# THE MOMENTS OF A DISTRIBUTION

Any distribution has several moments. The moments of a distribution characterize its shape. The moments are the weighted averages of the deviations from the mean, elevated at power 2, 3, 4, etc., using the discrete probabilities of discrete values or the probability density as weights.

## Expectations

The first moment is the expectation, or mean, of the function. The second moment is the variance. It characterizes dispersion around the mean. The square root of the variance is the standard deviation. It is identical to the "volatility." The third moment is skewness, which characterizes departure from symmetry. The fourth moment is kurtosis, which characterizes the flatness of distribution.

The expectation of a random variable *XhE(X),* where *E* represents the expectation operator. The expectation is the weighted average of all values using probabilities as weights. For discrete distributions, the probability assigned to a value *x* of random variable *X* is *PfX=* x.), or *p.*

For continuous distributions with density *fix),* the expectation is:

When using time series, it is common to assign to each observation an identical probability specifically *— 1/n* when there are *n* observations:

The mean is a probability weighted average of all possible values.

## Variance and Volatility

The variance a2, where a is the volatility, is the sum of the probability weighted squared deviations to the mean. The volatility o is the square root of the variance. The probability of occurrence of x of random variable *Xis P(X—* x), or *p..*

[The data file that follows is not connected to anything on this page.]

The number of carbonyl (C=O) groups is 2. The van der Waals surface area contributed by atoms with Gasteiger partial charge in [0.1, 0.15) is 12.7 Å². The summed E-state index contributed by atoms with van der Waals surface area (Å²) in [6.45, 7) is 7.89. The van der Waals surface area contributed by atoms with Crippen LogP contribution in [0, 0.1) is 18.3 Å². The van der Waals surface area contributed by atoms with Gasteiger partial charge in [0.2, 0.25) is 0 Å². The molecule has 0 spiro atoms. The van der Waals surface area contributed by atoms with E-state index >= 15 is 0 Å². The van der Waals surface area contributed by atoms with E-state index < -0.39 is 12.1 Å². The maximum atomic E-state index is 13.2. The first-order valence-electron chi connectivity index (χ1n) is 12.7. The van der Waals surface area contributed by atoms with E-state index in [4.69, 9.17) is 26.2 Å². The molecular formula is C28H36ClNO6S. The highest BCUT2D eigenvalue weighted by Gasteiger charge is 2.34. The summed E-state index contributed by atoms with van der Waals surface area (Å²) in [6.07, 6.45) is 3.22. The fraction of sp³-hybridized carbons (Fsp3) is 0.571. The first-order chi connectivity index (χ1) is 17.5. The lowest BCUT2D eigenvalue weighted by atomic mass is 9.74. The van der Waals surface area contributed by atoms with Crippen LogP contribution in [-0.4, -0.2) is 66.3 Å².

The volatility characterizes the dispersion around the mean, named *E(X) — [I.* It is a convenient measure of risk because it measures the magnitude of possible fluctuations around the mean. With discrete distributions:

For continuous distributions with density *fix),* the variance is:

The standard deviation o is the square root of variance:

When using time series, it is common to assign to each observation an identical probability *p — lln* when there are *n* observations. In general: *C2(X) — Ji.p [x - E(X)]2.* A useful property facilitating the calculation of the variance is that:

Another property of variance is that it is scaled by a constant, using the square of the constant a2:

This implies that the volatility is also multiplied by the constant a: *o(aX) — ac(X).* 10.3.3 Skewness and Kurtosis

In general the *k* central moment of a distribution is the expectation of the deviation from the mean, with power *k:*

The expectation is the first moment and measures the central tendency. The variance is the second moment and measures the dispersion around the expectation. The third and fourth moments are central moments divided respectively by moment is a3 and a4. The skewness is:

The kurtosis is:

The skewness is 0 and the kurtosis is 3 for the standard normal distribution. The skewness measures the symmetry of the distribution. The kurtosis measures how thick are the tails of the distribution and how narrow is the central section of the distribution. Excess kurtosis is the kurtosis minus 3, and serves for comparing the shape of a distribution to the normal curve. Figure 10.4 illustrates the effect of skewness and excess kurtosis compared to a normal distribution.

FIGURE 10.4 **Effect of skewness and excess kurtosis compared to a normal distribution**

In finance, kurtosis of periodical returns on a stock, for instance, measured by the relative change of value over a small interval of time *t* and *t + At,* or *(Vt+At - V)IVt,* can arise from "jumps" in the stock prices, or from serial dependence of consecutive returns. Many jumps make extreme values more frequent. Serial dependence means that high returns tend to be followed by large higher returns (in absolute value, either positive or negative), creating higher frequencies of large returns than if returns were independent.